The ground in Virginia had three summers of blood when Grant took charge. 1864 would be the last. At Fredericksburg, Chancellorsville, and Spotsylvania, the two sides had met and fought over the same rivers several times with the Confederacy winning most every time. Grant described the land as such:

The country was heavily wooded at all the points of crossing, particularly on the south side of the river. The battle-field from the crossing of the Rapidan until the final movement from the Wilderness toward Spottsylvania was of the same character. There were some clearings and small farms within what might be termed the battle-field; but generally the country was covered with a dense forest. The roads were narrow and bad. All the conditions were favorable for defensive operations.

But for Grant, the Battle of the Wilderness was not to be a defensive operation. He might have known he would not win, but by engaging the enemy (Lee) Grant knew the Union could provide him with more men and resources than the Confederacy could provide for Lee. Grant would use the rivers of northern Virginia to his advantage to resupply himself and his armies at will. For a man who hated the sight of blood, Grant knew what it shedding would bring.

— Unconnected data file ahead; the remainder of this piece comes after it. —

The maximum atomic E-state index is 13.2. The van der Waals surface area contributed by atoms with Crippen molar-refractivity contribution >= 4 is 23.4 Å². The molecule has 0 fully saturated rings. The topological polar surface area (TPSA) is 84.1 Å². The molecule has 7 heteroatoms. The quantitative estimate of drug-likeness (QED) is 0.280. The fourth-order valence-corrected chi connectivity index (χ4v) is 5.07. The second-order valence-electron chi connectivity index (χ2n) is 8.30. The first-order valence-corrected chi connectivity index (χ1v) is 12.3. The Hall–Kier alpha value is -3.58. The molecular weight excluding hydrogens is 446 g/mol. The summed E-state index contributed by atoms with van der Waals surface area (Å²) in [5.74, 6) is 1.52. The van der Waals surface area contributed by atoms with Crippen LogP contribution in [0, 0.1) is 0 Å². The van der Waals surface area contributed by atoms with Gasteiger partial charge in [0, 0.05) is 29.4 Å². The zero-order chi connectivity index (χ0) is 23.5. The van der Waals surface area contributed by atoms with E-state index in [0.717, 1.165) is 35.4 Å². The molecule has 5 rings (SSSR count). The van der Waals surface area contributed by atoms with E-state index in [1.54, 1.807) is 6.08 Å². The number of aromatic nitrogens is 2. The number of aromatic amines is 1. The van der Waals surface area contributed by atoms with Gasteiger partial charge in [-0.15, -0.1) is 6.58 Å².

On to the battle…

When Grant made his move across the Rapidan with 100,000 men, Lee was well aware of Grant’s position. Using the terrain to his advantage, Lee had to keep the mountains and woods to his rear as Grant easily outnumbered him. With only 62,000 men, Lee would decide the place of battle … this time.

The first day of the Battle of the Wilderness could best described as chaos. Because of the thickets, rain, and overall mesh of trees and men. Lee wrote of the first day of battle at 11 p.m.: